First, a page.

François Hollande has had it with austerity. Well, fair enough — austerity is dull and painful. No wonder other European leaders are keen to follow his example. But perhaps Hollande should take heed of what happened to Flaubert’s Madame Bovary, who also longed to escape an austere life.
After all, Hollande hails from Rouen, the very city that plays host to Madame Bovary’s adulterous affair with Léon Dupois. It is at Rouen cathedral that Emma Bovary initially resists Léon’s amorous advances — that is, until he hails a cab, bundles her in, and evidently employs some persuasive behaviour while they are snugly ensconced. Famously, all that emerges from the carriage is a climactic ‘bared hand’, which casts out ‘some scraps of paper that scattered in the wind, and farther off lighted like white butterflies on a field of red clover all in bloom’. Emma’s virtuous letter, written to put Léon off, doesn’t do the trick. Could this be the fate of the European budget discipline pact, torn into shreds after Hollande’s powers of persuasion are exercised to the full?
But Emma and Léon’s love affair is doomed from the start. Emma Bovary is a creature of extravagance, longing for luxury as a means to escape what she perceives to be a very dull provincial life. She only takes the fateful carriage ride with Léon when he tells her it’s the done thing in fashionable Paris. She insists on enjoying an expensive lifestyle with him, and when he cannot afford it, she makes up the deficit herself. It’s a moral low point when she makes Léon pawn a set of silver spoons that she was given as a wedding present.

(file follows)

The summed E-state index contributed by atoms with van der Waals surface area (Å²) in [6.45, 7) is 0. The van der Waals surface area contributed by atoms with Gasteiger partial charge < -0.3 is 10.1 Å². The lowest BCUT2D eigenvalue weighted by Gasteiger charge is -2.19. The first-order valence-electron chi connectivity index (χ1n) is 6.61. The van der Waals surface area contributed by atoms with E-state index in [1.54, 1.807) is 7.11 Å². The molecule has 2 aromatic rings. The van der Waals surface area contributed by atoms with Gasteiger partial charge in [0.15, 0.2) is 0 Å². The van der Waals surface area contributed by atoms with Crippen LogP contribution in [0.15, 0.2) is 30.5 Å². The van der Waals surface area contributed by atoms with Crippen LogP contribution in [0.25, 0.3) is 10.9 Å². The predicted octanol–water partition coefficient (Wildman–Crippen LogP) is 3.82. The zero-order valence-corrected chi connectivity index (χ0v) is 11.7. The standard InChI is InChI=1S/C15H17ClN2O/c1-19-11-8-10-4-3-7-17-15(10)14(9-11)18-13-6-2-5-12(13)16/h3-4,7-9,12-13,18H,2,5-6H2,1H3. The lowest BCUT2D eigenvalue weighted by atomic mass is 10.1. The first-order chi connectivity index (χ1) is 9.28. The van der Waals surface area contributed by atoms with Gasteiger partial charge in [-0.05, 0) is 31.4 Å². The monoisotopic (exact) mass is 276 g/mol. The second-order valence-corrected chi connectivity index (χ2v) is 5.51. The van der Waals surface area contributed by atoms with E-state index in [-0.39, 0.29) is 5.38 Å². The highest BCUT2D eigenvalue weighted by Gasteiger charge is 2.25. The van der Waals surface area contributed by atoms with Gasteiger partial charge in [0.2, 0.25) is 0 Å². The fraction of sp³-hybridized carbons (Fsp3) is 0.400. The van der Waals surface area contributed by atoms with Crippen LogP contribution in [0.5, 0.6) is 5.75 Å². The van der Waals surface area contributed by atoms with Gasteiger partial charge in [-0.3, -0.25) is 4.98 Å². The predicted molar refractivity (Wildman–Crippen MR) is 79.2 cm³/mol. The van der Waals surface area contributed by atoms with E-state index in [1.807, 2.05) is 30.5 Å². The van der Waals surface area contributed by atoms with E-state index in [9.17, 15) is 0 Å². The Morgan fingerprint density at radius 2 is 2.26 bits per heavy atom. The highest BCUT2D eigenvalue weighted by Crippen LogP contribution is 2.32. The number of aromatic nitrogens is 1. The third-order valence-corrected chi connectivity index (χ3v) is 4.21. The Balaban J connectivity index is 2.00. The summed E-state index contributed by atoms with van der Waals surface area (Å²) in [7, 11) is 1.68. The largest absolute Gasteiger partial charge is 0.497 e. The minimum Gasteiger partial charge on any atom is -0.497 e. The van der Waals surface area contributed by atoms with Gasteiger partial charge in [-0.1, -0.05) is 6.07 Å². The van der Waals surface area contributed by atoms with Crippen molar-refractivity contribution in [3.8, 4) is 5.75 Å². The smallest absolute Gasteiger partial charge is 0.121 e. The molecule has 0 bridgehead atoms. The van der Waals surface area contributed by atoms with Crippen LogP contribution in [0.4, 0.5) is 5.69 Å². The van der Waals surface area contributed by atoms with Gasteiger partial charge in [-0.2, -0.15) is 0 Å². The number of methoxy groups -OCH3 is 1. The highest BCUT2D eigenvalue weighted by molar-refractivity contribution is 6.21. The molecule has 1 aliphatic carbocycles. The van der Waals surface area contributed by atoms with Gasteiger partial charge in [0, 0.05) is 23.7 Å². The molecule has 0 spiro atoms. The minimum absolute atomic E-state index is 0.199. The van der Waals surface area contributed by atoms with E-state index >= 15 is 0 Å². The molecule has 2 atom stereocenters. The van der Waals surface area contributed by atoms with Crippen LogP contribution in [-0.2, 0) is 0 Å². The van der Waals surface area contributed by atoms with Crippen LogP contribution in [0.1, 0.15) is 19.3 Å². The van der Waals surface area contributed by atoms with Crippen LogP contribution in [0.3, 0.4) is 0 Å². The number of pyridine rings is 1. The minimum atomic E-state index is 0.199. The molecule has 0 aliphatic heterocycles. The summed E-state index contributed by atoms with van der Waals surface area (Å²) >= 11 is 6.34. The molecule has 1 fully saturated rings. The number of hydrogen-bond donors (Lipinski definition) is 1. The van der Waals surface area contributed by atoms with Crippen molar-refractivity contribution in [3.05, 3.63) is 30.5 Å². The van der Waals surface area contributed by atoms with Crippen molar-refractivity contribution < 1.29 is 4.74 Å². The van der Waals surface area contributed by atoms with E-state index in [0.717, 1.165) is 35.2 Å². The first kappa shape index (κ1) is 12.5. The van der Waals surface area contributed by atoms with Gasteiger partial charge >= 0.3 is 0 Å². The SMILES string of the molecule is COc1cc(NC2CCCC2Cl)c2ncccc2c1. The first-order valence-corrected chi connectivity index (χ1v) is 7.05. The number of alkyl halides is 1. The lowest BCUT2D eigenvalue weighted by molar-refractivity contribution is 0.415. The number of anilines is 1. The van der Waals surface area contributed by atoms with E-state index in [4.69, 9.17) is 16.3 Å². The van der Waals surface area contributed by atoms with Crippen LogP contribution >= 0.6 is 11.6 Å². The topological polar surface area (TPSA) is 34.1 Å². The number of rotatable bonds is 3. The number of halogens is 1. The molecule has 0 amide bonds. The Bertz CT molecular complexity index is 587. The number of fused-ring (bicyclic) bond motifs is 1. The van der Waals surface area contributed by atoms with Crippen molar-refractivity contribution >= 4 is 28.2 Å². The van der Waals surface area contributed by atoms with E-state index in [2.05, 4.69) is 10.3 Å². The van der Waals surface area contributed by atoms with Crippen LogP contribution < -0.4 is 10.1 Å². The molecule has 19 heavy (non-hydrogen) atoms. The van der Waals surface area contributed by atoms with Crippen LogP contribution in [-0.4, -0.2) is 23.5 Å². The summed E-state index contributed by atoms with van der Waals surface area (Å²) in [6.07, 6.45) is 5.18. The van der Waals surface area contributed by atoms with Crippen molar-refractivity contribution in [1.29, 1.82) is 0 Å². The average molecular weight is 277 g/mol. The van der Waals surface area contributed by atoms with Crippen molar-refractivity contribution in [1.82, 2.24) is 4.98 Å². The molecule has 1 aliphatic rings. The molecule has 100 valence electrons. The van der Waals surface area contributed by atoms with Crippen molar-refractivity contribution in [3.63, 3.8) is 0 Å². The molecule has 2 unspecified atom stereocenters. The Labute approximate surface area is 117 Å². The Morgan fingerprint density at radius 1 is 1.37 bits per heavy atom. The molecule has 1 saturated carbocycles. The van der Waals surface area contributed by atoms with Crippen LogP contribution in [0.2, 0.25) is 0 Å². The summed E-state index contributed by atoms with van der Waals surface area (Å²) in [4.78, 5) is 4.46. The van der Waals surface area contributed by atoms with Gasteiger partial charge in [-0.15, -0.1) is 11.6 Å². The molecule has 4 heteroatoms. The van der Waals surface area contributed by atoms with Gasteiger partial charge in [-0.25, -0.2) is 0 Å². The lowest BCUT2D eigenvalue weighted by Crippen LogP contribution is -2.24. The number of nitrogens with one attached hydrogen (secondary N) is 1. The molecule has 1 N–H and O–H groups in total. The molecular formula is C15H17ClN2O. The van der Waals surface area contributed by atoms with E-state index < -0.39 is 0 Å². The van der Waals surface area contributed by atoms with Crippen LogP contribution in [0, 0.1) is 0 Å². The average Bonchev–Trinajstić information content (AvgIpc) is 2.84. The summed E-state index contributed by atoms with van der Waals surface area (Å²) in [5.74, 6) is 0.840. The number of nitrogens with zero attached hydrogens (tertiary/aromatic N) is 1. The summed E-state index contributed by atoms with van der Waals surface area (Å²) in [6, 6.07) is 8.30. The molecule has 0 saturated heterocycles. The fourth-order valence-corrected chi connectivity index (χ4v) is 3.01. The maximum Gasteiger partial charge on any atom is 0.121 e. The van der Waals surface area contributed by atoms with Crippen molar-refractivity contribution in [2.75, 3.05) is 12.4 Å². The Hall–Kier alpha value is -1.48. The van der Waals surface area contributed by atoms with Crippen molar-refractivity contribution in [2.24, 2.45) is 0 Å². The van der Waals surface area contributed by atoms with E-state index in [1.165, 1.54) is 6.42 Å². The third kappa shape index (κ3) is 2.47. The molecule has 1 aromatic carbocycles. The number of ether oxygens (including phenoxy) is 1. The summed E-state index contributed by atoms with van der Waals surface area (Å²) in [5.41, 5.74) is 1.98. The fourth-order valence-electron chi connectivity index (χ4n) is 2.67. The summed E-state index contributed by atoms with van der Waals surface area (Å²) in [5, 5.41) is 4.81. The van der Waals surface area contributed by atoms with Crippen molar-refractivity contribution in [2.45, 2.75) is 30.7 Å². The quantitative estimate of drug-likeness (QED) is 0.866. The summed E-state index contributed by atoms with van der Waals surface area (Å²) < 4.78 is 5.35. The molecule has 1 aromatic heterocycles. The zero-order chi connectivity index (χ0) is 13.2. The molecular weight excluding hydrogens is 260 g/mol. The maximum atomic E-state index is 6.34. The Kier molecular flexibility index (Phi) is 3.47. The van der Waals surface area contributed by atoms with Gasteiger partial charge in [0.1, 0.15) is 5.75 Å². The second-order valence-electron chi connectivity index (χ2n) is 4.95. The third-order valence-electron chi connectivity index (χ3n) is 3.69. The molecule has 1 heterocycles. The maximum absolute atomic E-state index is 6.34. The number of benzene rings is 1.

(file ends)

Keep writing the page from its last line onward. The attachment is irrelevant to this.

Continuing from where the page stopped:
Emma’s downfall isn’t her adultery, it’s her reckless extravagance. She falls prey to the dastardly merchant Lheureux, who sells her far too many gorgeous fabrics and other beautiful things, telling her she can pay him another time. And so Emma spend-spend-spends, meeting what debts she incurs with yet more debts, and selling off more and more of her poor husband’s property.
We all know the sad ending of Madame Bovary. Alas, Emma’s fantasies of the high life cannot last for ever. The time comes when she can put off her creditors no longer; she has to cough up. In despair, she turns to her lovers for money, but to no avail. She decides there’s nothing for it but arsenic, and kills herself, dying rather gruesomely.
Live within your means, seems to be the message here. Well, let’s hope his flirtation with spending isn’t political suicide for this other creature of Rouen.
Emily Rhodes is a blogger and bookseller. ‘By the Book’ is an occasional column on lessons from literature.
This article first appeared in the print edition of The Spectator magazine, dated June 2, 2012Tags: Literature